Tuesday, May 15, 2007

Powerful MDs

Modern Health Care presents its list of the 5o most powerful MDs in America. Four come from our little corner of the world.

#2, Jim Mongan, CEO of Partners Healthcare System
#3, Don Berwick, CEO of the Institute for Healthcare Improvement
#13, John Halamka, our CIO
#42, Gary Gottlieb, CEO of Brigham and Women's Hospital

You never know what criteria are used in these kinds of selections, but I have decoded this process in part. Last night, I explained to our Board of Overseers that John was not selected for his success in establishing national standards for interchange of health care data, nor for his accomplishments in creating exceptional clinical information systems at our hospital. No, it is because he has the technical skills to hack into every email system in the country and therefore has blackmailable material on every doctor in America!


Anonymous said...


Anonymous said...

OK, Paul, now I'm going to ask a question that you are free to refuse to answer!

As an M.D. with some administrative/management experience (but no training in such),I am curious: what is your perspective, now that you've been a hospital CEO for awhile, on M.D. CEO's? Do they tend to bring more, fewer, different, or what skills to the position? Do you feel that formal management training helps M.D.'s aspiring to such positions? I figure you are uniquely positioned to answer this question since you did not come from the healthcare field at all.
Again, feel free to take the 5th on this one, but I thought I'd try asking since I really would like to know.

Anonymous said...

sounds like you have been reading 2600 again?

Anonymous said...

I thought it was the mushroom thing.

Anonymous said...

A clarification; I am anon 7:40. I'm not sure if you can tell where a given comment is coming from, but I just want to reassure you that I am retired and have (or had) nothing to do with Boston or academic medical centers. This is not a trick question from one of the 50! (:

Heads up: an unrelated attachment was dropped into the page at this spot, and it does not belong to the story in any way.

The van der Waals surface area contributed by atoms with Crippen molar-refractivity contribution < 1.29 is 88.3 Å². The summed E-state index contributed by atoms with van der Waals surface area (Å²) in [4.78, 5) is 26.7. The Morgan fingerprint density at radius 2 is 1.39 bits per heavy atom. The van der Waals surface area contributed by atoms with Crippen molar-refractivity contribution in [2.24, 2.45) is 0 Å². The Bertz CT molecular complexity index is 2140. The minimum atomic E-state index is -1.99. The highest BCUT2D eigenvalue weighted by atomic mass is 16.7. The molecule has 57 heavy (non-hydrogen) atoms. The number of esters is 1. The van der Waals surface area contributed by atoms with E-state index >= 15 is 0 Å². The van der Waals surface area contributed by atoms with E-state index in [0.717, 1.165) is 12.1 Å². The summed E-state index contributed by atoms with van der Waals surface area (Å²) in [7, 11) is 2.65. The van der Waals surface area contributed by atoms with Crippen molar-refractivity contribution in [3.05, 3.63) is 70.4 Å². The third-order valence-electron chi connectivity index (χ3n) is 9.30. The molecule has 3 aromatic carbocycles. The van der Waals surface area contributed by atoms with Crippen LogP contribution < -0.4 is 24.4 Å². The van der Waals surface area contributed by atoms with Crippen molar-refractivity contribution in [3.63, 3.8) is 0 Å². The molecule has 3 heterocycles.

Anonymous said...

Anon 7:40, see my comments on this topic below in "For Students -- Breaking into the club".

And, no, I can't tell where a comment is coming from . . .

Anonymous said...

Anon 11:09 -- What's 2600?

Anonymous said...

Paul, from anon 7:40:

I had read that post. My question pertained more to my perception that the typical M.D. personality may not be so well suited to the current dogma of collaboration and teamwork required in the management sphere, plus they may approach the job with many preconceptions - but I appreciate your position and thanks for the response.

Anonymous said...

Well, for sure that is often a problem. You hate to generalize, but sometimes generalizations are accurate. It is sometimes personality, sometimes training, and sometimes both.

But when doctors can really engage in collaboration and teamwork, the results can be knock-your-socks-off spectacular because of their high level of commitment to patients and their analytical abilities. Without wanting to look like I am bragging, we have many in that category here, and it is part of the pleasure of coming to work every day.

flupianez said...

I wonder what those powerful MDs will think about the article from McKinlay and Marceau titled "The end of the golden age of doctoring".

The authors explain eight interrelated reasons for the decline of the golden age of doctoring:

Major extrinsicfactors (generally outside the control of the profession) include:

(1) the changing nature of the state and loss of its partisan support for doctoring,
(2) the bureaucratization (corporatization) of doctoring;
(3) the emerging competitive threat from other health care workers;
(4) the consequences of globalization and the information revolution;
(5) the epidemiologic transition and changes in the public conception of the body; and
(6) changes in the doctor-patient relationship and the erosion of patient trust

Major intrinsic factors are:

(7) the weakening of physicians’ labor market position through oversupply; and
(8) the fragmentation or weakening of the physicians, union (AMA).

I really recommend the reading of this article.

Sachi said...

Congratulations to John..he is simply amazing!!

Anonymous said...

"....the emerging competitve threat from other health care workers" ?????
competivie threat????
....just what "other health care workers" are the authors and flupianez so afraid of, I wonder

flupianez said...

Dear anonymous,

Here are the references about the authors:
and about me:

Finally I really recommend you the reading of the article where the point "emerging competitve threat from other health care workers" is very well explained.

Do not hesitate to contact me if you want me to send you the article.

Kind regards